For this post, I've found a page from Blindman No. 2 that depicts a somewhat animal type figure with a vaguely human like head. The poem underneath says, "Recharge, please, recharge/ avec la chimie de ta salive/ l'accumlateur de mon coeur." This translates to mean, "Recharge, please, recharge/ with the chemistry of your saliva/ storage battery of my heart." I thought this poem along with the image made quite the comparison of a human to an animalistic being and then of a human to a machine. By implying that the heart is a battery that needs to be recharged, and that said battery needs to be recharged by someone else, the author creates the notion that the human is the victim of someone else- of whoever the poem is directed at. The human is both morphed with the machine and perhaps that causes the animalistic representation above the poem- because they are not entirely human.
In reading the poem, I was immediately reminded of the cover of the war issue of Blast. The people depicted on the cover are drawn using very harsh lines and look almost as though they are made out of metal. Then, they are shown in a line and their arms are pointed out, at which point it appears that they are morphed into guns. This creates a very strong image of the human being one with the machine, like the poem I mentioned above. Because this depicts France during wartime, I think it suggests that French citizens at this time act like slaves to the machine. They go out and fight not because they want to, but because they are told to and they have these guns that they must use. The individual does not matter after he has picked up a gun and joined the armed forces. Then he looks like the men-machines depicted on the cover, like every other man, and he has the main purpose of fighting.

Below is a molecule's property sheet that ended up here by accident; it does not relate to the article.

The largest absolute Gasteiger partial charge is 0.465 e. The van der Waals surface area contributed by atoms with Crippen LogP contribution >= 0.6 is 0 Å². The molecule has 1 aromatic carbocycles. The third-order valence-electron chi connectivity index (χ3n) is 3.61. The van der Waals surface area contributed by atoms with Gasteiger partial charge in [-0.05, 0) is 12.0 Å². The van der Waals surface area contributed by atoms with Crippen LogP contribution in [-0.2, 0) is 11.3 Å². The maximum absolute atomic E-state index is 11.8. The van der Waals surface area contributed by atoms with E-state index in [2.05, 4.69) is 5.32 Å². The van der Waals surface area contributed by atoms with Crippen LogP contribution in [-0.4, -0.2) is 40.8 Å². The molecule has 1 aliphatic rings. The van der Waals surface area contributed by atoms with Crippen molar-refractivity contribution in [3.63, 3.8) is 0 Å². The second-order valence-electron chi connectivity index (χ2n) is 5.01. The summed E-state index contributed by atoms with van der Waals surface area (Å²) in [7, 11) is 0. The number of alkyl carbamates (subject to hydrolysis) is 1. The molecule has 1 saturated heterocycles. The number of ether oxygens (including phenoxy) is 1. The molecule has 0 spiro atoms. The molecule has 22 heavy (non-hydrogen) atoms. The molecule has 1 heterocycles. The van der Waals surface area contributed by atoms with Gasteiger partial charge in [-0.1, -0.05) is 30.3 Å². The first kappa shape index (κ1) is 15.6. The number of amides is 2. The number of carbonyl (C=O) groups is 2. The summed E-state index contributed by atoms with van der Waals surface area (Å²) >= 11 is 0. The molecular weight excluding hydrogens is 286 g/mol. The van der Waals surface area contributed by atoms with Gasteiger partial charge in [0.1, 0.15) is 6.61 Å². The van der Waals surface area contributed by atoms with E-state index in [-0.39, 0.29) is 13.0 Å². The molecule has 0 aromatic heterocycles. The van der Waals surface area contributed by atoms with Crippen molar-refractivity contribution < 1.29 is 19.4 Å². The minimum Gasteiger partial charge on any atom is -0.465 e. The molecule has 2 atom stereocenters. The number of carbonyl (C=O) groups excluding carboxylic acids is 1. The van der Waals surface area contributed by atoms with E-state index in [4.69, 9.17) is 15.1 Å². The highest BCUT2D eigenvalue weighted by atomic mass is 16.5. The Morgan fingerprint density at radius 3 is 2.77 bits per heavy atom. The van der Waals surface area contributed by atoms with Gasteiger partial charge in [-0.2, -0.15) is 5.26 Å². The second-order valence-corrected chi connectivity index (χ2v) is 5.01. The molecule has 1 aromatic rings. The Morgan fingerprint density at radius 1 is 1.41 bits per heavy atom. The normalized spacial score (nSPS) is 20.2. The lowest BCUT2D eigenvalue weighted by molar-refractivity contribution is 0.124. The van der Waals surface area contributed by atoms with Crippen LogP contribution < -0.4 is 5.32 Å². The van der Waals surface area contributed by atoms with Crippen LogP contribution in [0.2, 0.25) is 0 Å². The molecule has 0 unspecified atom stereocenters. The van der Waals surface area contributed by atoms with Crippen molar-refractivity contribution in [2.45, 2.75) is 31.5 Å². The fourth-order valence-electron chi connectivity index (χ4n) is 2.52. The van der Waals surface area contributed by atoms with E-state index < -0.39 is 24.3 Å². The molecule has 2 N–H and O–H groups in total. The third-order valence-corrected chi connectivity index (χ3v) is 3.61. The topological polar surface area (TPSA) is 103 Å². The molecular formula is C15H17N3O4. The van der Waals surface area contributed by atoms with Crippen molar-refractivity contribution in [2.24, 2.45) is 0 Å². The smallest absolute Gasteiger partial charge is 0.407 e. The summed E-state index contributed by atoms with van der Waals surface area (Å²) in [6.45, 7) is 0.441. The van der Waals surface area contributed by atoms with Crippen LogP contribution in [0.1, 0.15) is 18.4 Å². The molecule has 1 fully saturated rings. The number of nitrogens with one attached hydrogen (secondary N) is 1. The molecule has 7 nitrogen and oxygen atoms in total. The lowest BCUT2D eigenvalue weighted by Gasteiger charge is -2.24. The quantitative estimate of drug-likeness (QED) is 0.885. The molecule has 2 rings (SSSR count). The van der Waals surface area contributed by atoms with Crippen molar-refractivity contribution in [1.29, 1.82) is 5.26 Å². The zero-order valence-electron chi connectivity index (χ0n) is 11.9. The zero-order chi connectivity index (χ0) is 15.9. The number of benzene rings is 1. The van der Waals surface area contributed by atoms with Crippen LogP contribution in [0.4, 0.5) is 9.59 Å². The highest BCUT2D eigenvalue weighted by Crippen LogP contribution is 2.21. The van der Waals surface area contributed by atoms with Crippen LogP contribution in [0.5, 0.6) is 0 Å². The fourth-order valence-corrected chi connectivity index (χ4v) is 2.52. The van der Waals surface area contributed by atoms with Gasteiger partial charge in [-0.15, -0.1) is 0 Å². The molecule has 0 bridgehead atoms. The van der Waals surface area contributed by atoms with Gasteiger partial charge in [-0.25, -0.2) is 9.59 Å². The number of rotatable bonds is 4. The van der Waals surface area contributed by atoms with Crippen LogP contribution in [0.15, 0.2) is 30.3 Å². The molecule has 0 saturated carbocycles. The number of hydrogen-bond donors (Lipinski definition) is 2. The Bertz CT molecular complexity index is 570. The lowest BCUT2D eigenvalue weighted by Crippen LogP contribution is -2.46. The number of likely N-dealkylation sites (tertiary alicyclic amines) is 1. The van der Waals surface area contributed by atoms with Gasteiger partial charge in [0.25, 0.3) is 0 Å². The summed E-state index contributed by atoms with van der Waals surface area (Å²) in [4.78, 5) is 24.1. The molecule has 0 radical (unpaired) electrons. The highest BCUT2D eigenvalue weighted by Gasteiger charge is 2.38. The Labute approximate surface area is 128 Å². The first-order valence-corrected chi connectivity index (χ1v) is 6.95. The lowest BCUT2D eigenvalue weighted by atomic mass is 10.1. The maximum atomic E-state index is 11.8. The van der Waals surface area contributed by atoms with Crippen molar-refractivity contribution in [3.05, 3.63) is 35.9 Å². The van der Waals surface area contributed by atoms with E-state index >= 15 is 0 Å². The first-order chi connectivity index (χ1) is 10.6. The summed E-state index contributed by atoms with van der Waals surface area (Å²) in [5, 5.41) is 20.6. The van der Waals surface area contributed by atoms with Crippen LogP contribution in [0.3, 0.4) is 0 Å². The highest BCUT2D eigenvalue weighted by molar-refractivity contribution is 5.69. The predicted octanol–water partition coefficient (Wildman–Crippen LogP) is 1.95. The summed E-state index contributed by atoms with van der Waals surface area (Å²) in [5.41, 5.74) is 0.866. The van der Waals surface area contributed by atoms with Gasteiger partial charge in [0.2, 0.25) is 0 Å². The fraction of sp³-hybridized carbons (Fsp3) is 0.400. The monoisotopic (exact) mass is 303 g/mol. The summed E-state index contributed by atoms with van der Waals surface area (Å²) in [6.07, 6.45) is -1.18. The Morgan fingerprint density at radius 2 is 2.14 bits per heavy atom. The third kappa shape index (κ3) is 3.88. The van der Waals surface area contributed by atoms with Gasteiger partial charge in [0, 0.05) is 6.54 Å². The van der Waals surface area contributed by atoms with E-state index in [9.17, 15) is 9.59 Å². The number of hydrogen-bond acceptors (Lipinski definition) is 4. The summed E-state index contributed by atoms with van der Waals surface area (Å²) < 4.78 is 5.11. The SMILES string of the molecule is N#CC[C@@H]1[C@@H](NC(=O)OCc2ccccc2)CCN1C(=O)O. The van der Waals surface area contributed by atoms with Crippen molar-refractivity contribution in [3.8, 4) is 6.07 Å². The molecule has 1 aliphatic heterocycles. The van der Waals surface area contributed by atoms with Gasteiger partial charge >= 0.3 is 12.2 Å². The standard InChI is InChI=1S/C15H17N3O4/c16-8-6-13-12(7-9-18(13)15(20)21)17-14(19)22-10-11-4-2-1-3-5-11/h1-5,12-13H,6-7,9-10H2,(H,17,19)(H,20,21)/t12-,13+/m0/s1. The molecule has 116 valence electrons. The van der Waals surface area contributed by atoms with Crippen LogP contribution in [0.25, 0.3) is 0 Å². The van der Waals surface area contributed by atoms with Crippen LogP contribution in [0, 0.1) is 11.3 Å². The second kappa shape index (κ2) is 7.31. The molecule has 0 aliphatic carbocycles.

Thu, 03/10/2011 - 15:22
In looking at the picture
In looking at the picture again, I've changed my mind and decided that the picture looks like a human head on a piano. I think that makes more sense with the poem in the sense of a human morphed with a machine. It still doesn't quite explain the battery thing, though.